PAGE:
screen space).
Very big monitors are expensive, and to get more screen space, you
also need a higher resolution, which means a more expensive video card
with more memory.
I use two 23" monitors running at 1920x1080.
That's exactly what I do, except that I also use the laptop display as a
3rd monitor. One of the 23" monitors has a Roku connected to another
input, so I can also use that display as a TV.
I don't have enough desk space or money, but I'd like to have even
more monitors.
Six would be nice, stacked three across and two high. <g>
They do make video cards that can drive six monitors.
Eyefinity 6 has some rules though, so some "planning"
is required before you buy the monitors. Eyefinity isn't
as flexible as using regular multi-monitor setup in the
Display control panel. It's like one GPU output is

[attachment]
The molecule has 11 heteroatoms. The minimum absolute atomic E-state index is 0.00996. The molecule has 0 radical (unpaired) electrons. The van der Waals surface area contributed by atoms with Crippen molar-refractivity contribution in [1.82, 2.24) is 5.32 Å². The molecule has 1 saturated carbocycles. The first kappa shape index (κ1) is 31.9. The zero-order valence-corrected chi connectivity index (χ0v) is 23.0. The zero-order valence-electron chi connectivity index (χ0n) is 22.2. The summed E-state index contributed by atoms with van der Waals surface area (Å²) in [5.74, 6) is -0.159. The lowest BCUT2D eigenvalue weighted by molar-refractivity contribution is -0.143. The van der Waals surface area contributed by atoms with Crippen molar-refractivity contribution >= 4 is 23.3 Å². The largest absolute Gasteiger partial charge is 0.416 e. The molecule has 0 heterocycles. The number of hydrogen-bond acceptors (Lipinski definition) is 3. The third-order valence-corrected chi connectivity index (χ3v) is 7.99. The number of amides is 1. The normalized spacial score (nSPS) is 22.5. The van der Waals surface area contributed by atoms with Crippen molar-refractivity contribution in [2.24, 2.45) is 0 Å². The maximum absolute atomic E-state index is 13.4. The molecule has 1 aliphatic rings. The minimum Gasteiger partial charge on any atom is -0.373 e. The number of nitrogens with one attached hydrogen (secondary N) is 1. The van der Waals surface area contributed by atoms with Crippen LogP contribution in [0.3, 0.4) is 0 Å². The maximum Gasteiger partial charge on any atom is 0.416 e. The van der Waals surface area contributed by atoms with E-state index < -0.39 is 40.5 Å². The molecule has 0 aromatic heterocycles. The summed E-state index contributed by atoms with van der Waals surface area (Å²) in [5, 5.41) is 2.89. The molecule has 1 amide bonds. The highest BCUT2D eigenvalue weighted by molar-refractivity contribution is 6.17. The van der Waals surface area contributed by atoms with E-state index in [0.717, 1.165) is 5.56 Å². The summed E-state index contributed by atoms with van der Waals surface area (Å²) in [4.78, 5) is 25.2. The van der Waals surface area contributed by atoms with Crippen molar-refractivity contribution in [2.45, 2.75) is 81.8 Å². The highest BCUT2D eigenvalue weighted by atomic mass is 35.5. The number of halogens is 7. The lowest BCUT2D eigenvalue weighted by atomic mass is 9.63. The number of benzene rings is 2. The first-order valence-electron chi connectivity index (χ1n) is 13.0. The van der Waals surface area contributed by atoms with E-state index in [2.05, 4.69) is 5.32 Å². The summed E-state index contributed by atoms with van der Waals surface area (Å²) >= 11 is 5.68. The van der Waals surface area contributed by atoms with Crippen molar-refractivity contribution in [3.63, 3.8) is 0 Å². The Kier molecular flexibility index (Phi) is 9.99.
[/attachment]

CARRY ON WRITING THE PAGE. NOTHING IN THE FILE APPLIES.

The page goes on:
being spanned across three connectors or something.
https://www.newegg.com/Product/Product.aspx?Item=9SIA2F83MX9921
Usually, the higher end cards have the six connectors.
And some cards can have DVI, HDMI, and four DisplayPort,
just to make it annoying to set up. The card with six
ports all the same, is more of an anomaly.
At one of my consulting locations, there's a guy who has 6 monitors,
although I don't know what he uses to drive them. The physical mounting
is via one of these brackets.
https://www.monoprice.com/product?p_id=15709
Yes, that's exactly what I had in mind. It will never happen here,
though. :-(
And regarding video cards that can drive six monitors, yes, but it's
also possible (and maybe less expensive) to use two video cards.
Three $40 video cards would do it nicely and allow the
Display control panel to handle it. So that gives a set
of connectors alright.

The only problem is, you might notice a bit of "tearing" on
screen updates. When I tried a couple FX5200 cards and
did a "fake" four monitor setup, I don't think
the results were all that good. Of course, the cards
were gutless, which doesn't help.

I think I could promise you that 3x1 Eyefinity would be
"tear-free", due to the spanning method used. The three monitors
should be time aligned, because there's like, a 5760x1080